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Wrecked Santa Maria from 1492 Columbus voyage found

Santa Maria Replica
Santa Maria ReplicaWikipedia.com

One of the world’s top underwater archeological investigators believes he has found the sunken remains of the wreckage from the Santa Maria ship which sailed on the 1492 voyage with Christopher Columbus. On May 13, USA Today reported the new discovery, as did My Daily News and a host of other credible sources. All of this information creates the headlines that only serve to provide remarkable information to form a full history unit for any homeschooler.

In 1492 Columbus may have sailed the ocean blue, but the Santa Maria did not fare too well on the journey. During a storm, his journal records that it was wrecked. Apparently, his journal recorded where the storm took place and that they had used lumber from the ship to build a fort.

In 2003, archaeologists located the fort’s likely location, and from this information, Explorer Barry Clifford plotted the data until he found the wreckage of the ship he believes to be the Santa Maria. The ship’s skeletal remains is off the coast of Haiti, but he hopes to bring it out of the water to study the remains and perhaps eventually display what can be salvaged in a museum.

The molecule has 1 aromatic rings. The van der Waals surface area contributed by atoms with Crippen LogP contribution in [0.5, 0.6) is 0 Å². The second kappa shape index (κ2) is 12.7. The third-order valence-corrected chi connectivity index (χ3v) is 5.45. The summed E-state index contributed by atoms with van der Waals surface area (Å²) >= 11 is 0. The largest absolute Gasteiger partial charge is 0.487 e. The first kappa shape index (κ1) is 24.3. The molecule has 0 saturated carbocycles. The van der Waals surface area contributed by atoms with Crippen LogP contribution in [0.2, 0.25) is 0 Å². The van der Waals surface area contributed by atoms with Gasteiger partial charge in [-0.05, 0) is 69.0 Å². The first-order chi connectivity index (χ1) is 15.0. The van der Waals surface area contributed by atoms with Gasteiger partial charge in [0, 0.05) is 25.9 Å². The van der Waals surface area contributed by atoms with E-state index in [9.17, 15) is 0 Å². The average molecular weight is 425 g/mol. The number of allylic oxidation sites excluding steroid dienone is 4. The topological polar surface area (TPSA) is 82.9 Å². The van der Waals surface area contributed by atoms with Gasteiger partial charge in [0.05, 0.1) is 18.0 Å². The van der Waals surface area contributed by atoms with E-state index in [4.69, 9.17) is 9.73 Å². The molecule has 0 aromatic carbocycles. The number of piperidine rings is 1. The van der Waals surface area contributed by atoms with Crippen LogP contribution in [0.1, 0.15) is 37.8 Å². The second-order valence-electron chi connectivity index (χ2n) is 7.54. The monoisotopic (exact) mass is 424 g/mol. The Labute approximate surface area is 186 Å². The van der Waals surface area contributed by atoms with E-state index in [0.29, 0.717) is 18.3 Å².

The ship is currently on a reef located approximately ten to 15 feet below the surface of the water. It is off of Haiti’s northern coast. Additionally, according to the USA Today article, the rocks found nearby match those found in the same part of Spain where the ship originated and match the ship’s ballast stone.

This is the kind of stuff that curious homeschoolers get excited about. This information is enough to spark learning for several lessons. Begin with looking up how the ship would have looked, make drawings of it and its masts that displayed large red crosses. Use geographical skills to plot out the journey. Use the map diagrams in the USA Today or My Daily News articles as a guide. Study the history of the voyage of Columbus. Use your imagination to explore any and every area of interest you discover along the way. Begin a language arts study by reading the journal of Christopher Columbus. Keep your eyes open for new articles in the next few days and weeks ahead regarding this new discovery.